Shaheen Lakhan: To start off, what sets a migraine apart from a tension-type headache?
Roger Cody: ...tension headache is a headache without the presence of other symptoms. The headache is generally mild to moderate in intensity, more likely to be on both sides of the head and with a steady and pressure quality to the pain. It is not associated with nausea or sensitivity to light or sound.
Migraine is the most common headache causing people to seek medical attention. Migraine is always more than just a headache. The headache can be on one or both sides of the head and more likely to have a throbbing quality or to be made worse by daily activity or things like bending over. Associated with the headache are symptoms like nausea and sensitivity to light, sound, and other sensory stimuli.
In people with migraine, many experts suggest that migraine and tension headaches exist on the same spectrum and arise out of the same pathophysiological process (big and little migraines).
SL: I recall the vascular theory of migraine from decades past which held that migraine symptoms were a function of ischemia and hyperemia. How far have we advanced in understanding the pathogenesis of migraine?
RC: The pathophysiology of migraine has changed dramatically over the last 2 decades. Today migraine is understood as a neurological disease with a genetic predisposition. Sufferers inherit a nervous system that is more vigilant of its surroundings than the brain of a non-migraineur, and this nervous system has an enduring predisposition to recurrent attacks of migraine triggered by events that do not produce migraine in the general population. This tendency spans decades of life for most migraineurs. Migraine is the quintessential example of how the genetic makeup of the individual and their environment can interact to produce an attack of migraine and over time the disease of migraine.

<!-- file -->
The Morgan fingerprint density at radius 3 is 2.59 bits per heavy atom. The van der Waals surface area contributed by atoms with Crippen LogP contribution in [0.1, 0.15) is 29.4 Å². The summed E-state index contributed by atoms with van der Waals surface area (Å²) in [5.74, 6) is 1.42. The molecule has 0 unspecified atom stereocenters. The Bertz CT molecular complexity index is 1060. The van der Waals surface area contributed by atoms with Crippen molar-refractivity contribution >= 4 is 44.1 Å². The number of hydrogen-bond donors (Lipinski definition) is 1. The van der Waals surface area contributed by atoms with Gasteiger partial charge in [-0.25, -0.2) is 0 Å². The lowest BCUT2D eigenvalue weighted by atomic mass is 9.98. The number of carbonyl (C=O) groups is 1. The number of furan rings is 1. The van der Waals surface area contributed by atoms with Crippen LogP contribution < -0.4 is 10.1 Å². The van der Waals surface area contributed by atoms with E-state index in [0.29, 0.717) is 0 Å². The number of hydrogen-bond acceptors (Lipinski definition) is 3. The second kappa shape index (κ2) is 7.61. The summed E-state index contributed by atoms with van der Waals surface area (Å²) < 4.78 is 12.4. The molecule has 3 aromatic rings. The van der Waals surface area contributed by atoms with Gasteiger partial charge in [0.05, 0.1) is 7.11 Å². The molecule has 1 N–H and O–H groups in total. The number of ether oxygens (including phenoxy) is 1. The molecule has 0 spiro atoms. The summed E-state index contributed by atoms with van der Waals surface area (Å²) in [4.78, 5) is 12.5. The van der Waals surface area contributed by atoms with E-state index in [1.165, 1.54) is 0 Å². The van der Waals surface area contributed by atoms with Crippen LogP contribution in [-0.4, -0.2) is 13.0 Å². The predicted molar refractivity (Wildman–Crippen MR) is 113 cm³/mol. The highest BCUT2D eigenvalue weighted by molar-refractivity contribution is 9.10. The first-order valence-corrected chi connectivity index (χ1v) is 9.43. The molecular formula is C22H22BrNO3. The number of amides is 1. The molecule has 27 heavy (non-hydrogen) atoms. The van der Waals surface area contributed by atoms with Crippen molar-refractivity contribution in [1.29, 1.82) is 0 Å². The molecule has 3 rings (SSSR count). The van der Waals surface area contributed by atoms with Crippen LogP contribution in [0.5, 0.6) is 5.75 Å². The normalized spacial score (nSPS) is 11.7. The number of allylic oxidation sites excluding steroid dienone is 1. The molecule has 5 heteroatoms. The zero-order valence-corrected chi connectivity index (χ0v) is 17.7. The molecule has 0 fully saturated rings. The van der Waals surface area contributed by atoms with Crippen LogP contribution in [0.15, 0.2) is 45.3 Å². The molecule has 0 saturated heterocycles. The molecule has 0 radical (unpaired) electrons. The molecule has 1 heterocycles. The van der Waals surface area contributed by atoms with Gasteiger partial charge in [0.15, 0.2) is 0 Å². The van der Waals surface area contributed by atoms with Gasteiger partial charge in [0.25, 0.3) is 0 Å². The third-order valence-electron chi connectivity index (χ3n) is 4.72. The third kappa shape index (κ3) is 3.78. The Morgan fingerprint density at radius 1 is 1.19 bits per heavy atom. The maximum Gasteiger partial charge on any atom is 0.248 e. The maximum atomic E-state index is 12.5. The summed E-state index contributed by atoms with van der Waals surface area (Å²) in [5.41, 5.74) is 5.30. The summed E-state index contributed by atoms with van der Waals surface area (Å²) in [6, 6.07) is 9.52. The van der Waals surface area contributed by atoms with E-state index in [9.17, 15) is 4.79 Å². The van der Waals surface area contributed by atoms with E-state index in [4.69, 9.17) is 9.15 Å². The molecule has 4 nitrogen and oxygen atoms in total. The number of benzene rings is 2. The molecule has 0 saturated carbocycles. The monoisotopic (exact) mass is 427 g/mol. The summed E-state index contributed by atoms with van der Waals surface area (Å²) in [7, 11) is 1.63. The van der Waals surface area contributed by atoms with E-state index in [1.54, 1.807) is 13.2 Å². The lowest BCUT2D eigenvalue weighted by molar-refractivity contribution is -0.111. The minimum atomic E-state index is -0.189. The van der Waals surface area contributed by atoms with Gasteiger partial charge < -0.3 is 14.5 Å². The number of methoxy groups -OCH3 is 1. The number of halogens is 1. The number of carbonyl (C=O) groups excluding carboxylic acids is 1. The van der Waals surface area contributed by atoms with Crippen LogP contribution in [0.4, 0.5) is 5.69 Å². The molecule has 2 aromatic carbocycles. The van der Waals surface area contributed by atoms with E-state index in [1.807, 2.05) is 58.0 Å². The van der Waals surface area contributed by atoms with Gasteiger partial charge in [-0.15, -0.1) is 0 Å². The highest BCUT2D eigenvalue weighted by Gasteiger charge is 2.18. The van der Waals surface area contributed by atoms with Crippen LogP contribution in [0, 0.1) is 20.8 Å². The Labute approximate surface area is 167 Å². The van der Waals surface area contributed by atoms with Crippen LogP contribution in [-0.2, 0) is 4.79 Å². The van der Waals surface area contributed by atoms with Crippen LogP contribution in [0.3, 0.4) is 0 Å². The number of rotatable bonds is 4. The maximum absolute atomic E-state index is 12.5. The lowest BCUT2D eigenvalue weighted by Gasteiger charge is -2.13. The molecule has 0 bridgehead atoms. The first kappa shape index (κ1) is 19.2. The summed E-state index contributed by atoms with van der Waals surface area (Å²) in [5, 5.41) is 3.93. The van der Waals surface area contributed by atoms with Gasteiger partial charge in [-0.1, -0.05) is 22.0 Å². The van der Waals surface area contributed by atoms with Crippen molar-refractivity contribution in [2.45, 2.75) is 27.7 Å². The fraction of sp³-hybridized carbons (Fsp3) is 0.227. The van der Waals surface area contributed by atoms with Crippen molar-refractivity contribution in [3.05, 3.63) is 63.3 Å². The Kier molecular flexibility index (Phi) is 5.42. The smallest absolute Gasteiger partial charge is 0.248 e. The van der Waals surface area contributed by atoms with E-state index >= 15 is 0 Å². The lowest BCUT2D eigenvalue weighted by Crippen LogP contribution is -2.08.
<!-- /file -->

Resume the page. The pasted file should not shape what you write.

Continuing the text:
An attack of migraine occurs when the nervous system encounters triggering events that overwhelm the brain’s capacity to adjust. The first phase of a migraine is called the premonitory period or prodrome. This period is characterized by non-headache symptoms such as fatigue, cognitive change, sensory sensitivity, nasal congestion, muscle pain, yawning. This can be a warning for many people that an attack of disabling migraine is inevitable.
The second phase is called the aura and occurs in approximately 30% of attacks. This represents an electrical event in the brain called spreading cortical depression and produces a period of neurological changes that can last up to one hour but the symptoms are fully reversible. Symptoms generally are visual such as flashing lights or sensory such as numbness in the face or upper extremity.
The third phase is the headache phase. It usually begins with a mild headache that progresses sometimes very rapidly into a moderate to severe headache that is associated with nausea, sometimes vomiting and sensory sensitivity to light, sound, touch, and smell. Also there is frequently muscle pain in the head, neck, and shoulders and nasal congestion or “sinus” symptoms. However, large studies consistently show that what most physicians or patients consider sinus headache is actually migraine. This generally causes a person to seek refuge in a dark quiet place and generally lasts from 4-72 hours.
The final phase is called the postdrome. Sometimes it is referred to as the migraine hangover and consists of muscle aches and pain, slowed cognition, fatigue, and general malaise that can last up to another 24 hours. More rarely, some people experience a boost in energy and elation.
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